I don't know that there is a whole lot you can tell people to convince them of the value of TDD. You can cite what the experts have told us about it, and your own personal experiences, but if folks are not willing to give it a try, chances are low that you sharing this information with them will help.
My experience with TDD was basically that it sounded like a really good idea, but it never really worked out the way it was supposed to. Then one day I tried it again on a new task and ended up with a solution to the problem that was simpler than what I would have thought possible, due entirely to the fact that I had used TDD. I think when developers have this sort of experience it changes the way they look at things, and makes them more willing to try it in other situations.
The challenge is being able to demonstrate this to the other developers. One way you may be able to do this is with the use of a TDD Kata like this one from Roy Osherove (he uses it in his TDD Master Course). It is designed specifically to demonstrate the value in working in small steps, implementing only the code that is needed to make each test pass. This may show folks how the process works, and make them more comfortable with giving it a try.
There was also a coding exercise I heard about where you gave two groups/teams of developers a reasonably simple task, and asked one of the groups to use TDD, and make sure they followed the "simplest thing that could possibly work" rules, while the other team did things however they wanted. Then, once that is done, you have the teams switch tasks, but throw out the code written by each team, leaving only the tests. The teams are then supposed to recreate the code for the task. Typically you will find that the team who inherits the TDD code has a much easier time doing this.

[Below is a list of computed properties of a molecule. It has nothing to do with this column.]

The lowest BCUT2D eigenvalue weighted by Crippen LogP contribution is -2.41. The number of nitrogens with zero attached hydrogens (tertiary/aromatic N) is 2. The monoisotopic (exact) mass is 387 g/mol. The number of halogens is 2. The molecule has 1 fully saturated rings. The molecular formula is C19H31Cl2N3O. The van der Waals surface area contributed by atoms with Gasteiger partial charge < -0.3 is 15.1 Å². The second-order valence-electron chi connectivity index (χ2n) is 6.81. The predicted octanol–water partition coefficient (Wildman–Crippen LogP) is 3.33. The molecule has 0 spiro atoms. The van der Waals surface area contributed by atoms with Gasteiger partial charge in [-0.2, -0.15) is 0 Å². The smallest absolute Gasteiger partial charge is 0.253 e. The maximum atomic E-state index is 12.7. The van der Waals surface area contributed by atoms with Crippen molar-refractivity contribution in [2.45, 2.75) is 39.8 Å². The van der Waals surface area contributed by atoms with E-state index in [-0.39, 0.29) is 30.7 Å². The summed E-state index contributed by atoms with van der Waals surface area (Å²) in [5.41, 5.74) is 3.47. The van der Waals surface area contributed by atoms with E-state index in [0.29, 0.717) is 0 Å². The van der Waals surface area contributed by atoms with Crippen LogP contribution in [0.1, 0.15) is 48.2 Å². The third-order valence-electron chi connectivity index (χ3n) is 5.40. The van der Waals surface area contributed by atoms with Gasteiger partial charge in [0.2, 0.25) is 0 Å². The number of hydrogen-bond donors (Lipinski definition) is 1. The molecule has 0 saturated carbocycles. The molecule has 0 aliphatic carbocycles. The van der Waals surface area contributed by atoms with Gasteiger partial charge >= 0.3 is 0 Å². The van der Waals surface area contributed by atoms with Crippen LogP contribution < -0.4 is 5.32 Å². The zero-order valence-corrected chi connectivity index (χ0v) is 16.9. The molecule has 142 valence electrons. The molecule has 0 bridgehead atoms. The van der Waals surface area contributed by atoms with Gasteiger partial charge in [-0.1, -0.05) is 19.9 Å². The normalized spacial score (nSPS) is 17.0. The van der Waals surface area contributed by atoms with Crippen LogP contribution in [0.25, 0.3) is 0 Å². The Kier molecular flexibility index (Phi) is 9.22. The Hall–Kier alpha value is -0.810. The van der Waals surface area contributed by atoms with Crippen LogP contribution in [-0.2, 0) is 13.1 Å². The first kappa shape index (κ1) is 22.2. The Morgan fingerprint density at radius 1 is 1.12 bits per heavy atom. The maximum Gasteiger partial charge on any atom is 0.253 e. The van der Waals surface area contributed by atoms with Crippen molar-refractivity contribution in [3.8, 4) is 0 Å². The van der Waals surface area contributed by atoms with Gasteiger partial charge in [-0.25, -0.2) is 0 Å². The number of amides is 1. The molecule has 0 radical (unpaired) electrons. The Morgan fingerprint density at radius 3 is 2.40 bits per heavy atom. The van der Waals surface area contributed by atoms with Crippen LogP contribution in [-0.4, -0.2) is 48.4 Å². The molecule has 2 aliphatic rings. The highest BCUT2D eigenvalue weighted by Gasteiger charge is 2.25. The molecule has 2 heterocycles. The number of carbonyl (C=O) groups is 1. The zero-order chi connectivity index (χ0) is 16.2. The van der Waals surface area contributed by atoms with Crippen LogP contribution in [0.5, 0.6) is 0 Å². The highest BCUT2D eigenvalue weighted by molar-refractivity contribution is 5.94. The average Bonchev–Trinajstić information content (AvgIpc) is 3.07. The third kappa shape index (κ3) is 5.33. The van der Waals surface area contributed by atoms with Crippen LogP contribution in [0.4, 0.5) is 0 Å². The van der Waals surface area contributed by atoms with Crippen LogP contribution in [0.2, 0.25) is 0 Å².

Given all that, though, I think the best thing you can do personally is to start doing TDD yourself for as much of your work as possible. This has the potential to give you some very specific references for where and how TDD has proved to be beneficial within the context of the current project. In particular if you do code reviews your peers may notice the code that you are writing TDD is more concise, and easier to maintain than the code that has been writing without TDD. Your QA team may also notice a difference in the quality of the code, which is one of the things that you hear a lot about companies who move to TDD.